Unilever to Reduce the Size of Top Ice Creams to Reduce Calories

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25 Jan 2016 --- Unilever is to cut back the size of ice cream favorites Cornetto, Ben & Jerry’s and Feast by up to a third bringing all its single-serving ice-creams to under 250 calories.

The move is the latest effort by Unilever to cut the calories of its products and respond to the government’s anti-obesity drive.

The food giant has spent 18 months researching its latest move to bring all its single-serving ice-creams to below 250 calories, which comes under its “sustainable living plan”.

Unilever argues its “sustainable living plan” is helping the health and well-being of consumers.

The change will take place from the spring and will mean that Ben & Jerry’s single portion tubs will be cut from 150ml to 100ml, which equates to a 33% decrease in size.

However, the move could prompt consumer backlash, as the price of Ben & Jerry’s single portion tubs will only be reduced by just 26% from £2.04 to £1.50.

Further changes will see a Magnum Almond drop in size from 110ml to 100ml, a Feast Chocolate will drop 2ml to 90ml while the Magnum Classic will be reduced from 120ml to 110ml.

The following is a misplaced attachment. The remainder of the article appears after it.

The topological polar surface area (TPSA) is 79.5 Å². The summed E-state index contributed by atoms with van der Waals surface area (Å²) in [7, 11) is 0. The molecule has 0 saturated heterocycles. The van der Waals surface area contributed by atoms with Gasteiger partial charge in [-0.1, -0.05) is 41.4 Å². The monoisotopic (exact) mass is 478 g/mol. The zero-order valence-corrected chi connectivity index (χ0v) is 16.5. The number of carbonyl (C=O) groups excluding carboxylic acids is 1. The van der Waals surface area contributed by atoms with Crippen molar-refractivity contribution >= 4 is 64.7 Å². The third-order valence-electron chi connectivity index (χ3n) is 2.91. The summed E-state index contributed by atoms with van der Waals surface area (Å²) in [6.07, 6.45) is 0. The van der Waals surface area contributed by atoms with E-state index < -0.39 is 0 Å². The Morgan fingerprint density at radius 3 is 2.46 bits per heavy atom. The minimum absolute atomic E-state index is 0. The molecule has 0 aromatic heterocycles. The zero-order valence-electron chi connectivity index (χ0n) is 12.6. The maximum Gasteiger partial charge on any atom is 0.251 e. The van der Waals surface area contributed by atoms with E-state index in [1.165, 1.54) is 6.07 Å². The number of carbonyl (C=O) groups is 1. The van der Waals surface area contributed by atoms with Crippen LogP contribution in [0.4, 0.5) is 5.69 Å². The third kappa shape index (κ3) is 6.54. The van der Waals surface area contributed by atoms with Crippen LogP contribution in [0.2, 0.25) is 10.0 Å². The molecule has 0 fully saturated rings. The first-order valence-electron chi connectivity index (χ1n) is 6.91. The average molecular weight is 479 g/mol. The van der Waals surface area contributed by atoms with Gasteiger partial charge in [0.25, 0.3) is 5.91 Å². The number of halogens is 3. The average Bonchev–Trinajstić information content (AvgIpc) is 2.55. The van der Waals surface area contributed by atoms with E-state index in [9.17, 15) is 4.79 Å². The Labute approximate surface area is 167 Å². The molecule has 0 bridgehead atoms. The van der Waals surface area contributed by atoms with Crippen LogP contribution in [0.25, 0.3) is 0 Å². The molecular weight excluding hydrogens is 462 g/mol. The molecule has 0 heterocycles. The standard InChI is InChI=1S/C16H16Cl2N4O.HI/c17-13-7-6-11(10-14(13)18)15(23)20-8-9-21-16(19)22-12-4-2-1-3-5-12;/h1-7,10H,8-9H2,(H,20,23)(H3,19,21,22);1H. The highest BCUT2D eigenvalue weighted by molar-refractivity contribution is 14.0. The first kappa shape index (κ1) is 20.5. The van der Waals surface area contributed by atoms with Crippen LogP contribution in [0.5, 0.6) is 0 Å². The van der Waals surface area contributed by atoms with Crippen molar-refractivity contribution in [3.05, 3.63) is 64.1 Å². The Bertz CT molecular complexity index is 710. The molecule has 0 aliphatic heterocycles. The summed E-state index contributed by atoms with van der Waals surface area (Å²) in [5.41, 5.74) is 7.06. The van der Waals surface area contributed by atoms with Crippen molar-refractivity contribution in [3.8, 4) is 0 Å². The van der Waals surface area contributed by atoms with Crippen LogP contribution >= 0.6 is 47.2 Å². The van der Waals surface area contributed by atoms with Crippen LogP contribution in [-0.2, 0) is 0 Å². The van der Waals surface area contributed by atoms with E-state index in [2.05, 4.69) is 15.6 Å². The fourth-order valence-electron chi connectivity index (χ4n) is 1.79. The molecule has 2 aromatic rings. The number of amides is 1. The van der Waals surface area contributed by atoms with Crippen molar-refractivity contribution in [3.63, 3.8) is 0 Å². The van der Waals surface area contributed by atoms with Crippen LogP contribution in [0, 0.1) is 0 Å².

Unilever is also ditching a clutch of its ice-creams, worth more than £5m in annual UK retail sales, including Magnum Infinity Chocolate and Cornetto Choc ‘N’ Ball completely from its range.

Noel Clarke, Unilever UK & Ireland’s executive director of brand building, said: “We have introduced this 250 calorie cap to help make it easier for our consumers to make informed and healthier choices when enjoying their favourite ice-creams as part of a balanced lifestyle.

“It is important there be no compromise to taste or quality and that’s exactly what we’ve delivered.”

Unilever-along with other food companies- has been making inroads in culling calories from its products as it looks to align itself with the consumer trend towards healthier eating.

In 2012, it cut calories in a number of its children’s ice-creams, such as Calippo and Twister.

Confectionery giants Mars and Cadbury have both made pledges not to make chocolate bars that contain no more than 250 calories.

However, there has been criticism from the likes of Mumsnet that the reduction in the size of products had not been reflected in price reduction.

Research by MySupermarket.com found that the sizes of a number of Christmas favourites, such as Cadbury’s Roses, Terry’s Chocolate Orange had shrunk while the prices had gone up.

By John Reynolds

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